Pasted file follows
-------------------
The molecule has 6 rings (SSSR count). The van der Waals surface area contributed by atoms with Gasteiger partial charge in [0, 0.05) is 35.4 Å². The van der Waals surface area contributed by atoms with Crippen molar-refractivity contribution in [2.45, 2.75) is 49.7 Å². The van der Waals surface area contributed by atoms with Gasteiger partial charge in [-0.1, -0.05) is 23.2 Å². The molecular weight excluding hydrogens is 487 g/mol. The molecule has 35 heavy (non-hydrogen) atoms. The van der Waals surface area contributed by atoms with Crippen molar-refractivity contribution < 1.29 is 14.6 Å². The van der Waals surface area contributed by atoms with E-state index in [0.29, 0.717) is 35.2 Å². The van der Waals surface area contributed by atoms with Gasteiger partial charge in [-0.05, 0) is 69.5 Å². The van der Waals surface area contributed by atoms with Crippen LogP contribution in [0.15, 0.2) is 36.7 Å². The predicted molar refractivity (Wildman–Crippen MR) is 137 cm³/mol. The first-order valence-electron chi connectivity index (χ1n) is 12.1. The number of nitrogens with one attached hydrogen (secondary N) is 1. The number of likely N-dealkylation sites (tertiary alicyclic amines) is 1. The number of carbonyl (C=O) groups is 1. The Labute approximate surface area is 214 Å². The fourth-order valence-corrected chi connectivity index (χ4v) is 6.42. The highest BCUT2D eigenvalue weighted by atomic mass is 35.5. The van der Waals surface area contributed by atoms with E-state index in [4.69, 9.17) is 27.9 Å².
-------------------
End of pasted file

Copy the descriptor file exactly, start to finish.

The molecule has 6 rings (SSSR count). The van der Waals surface area contributed by atoms with Gasteiger partial charge in [0, 0.05) is 35.4 Å². The van der Waals surface area contributed by atoms with Crippen molar-refractivity contribution in [2.45, 2.75) is 49.7 Å². The van der Waals surface area contributed by atoms with Gasteiger partial charge in [-0.1, -0.05) is 23.2 Å². The molecular weight excluding hydrogens is 487 g/mol. The molecule has 35 heavy (non-hydrogen) atoms. The van der Waals surface area contributed by atoms with Crippen molar-refractivity contribution < 1.29 is 14.6 Å². The van der Waals surface area contributed by atoms with E-state index in [0.29, 0.717) is 35.2 Å². The van der Waals surface area contributed by atoms with Gasteiger partial charge in [-0.05, 0) is 69.5 Å². The van der Waals surface area contributed by atoms with Crippen LogP contribution in [0.15, 0.2) is 36.7 Å². The predicted molar refractivity (Wildman–Crippen MR) is 137 cm³/mol. The first-order valence-electron chi connectivity index (χ1n) is 12.1. The number of nitrogens with one attached hydrogen (secondary N) is 1. The number of likely N-dealkylation sites (tertiary alicyclic amines) is 1. The number of carbonyl (C=O) groups is 1. The Labute approximate surface area is 214 Å². The fourth-order valence-corrected chi connectivity index (χ4v) is 6.42. The highest BCUT2D eigenvalue weighted by atomic mass is 35.5. The van der Waals surface area contributed by atoms with E-state index in [4.69, 9.17) is 27.9 Å².